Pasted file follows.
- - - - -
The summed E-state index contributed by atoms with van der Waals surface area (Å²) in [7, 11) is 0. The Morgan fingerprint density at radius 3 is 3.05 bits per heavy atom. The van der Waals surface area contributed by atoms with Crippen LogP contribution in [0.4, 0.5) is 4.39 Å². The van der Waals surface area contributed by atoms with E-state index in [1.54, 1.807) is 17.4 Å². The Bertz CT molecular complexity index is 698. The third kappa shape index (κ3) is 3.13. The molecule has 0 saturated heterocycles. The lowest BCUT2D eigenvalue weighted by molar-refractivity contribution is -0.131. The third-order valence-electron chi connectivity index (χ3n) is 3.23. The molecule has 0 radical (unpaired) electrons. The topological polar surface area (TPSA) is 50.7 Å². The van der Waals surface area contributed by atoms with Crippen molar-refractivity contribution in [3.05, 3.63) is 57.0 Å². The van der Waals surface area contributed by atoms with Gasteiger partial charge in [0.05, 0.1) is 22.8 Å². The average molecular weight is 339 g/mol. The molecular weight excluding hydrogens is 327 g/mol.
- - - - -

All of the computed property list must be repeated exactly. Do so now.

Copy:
The summed E-state index contributed by atoms with van der Waals surface area (Å²) in [7, 11) is 0. The Morgan fingerprint density at radius 3 is 3.05 bits per heavy atom. The van der Waals surface area contributed by atoms with Crippen LogP contribution in [0.4, 0.5) is 4.39 Å². The van der Waals surface area contributed by atoms with E-state index in [1.54, 1.807) is 17.4 Å². The Bertz CT molecular complexity index is 698. The third kappa shape index (κ3) is 3.13. The molecule has 0 saturated heterocycles. The lowest BCUT2D eigenvalue weighted by molar-refractivity contribution is -0.131. The third-order valence-electron chi connectivity index (χ3n) is 3.23. The molecule has 0 radical (unpaired) electrons. The topological polar surface area (TPSA) is 50.7 Å². The van der Waals surface area contributed by atoms with Crippen molar-refractivity contribution in [3.05, 3.63) is 57.0 Å². The van der Waals surface area contributed by atoms with Gasteiger partial charge in [0.05, 0.1) is 22.8 Å². The average molecular weight is 339 g/mol. The molecular weight excluding hydrogens is 327 g/mol.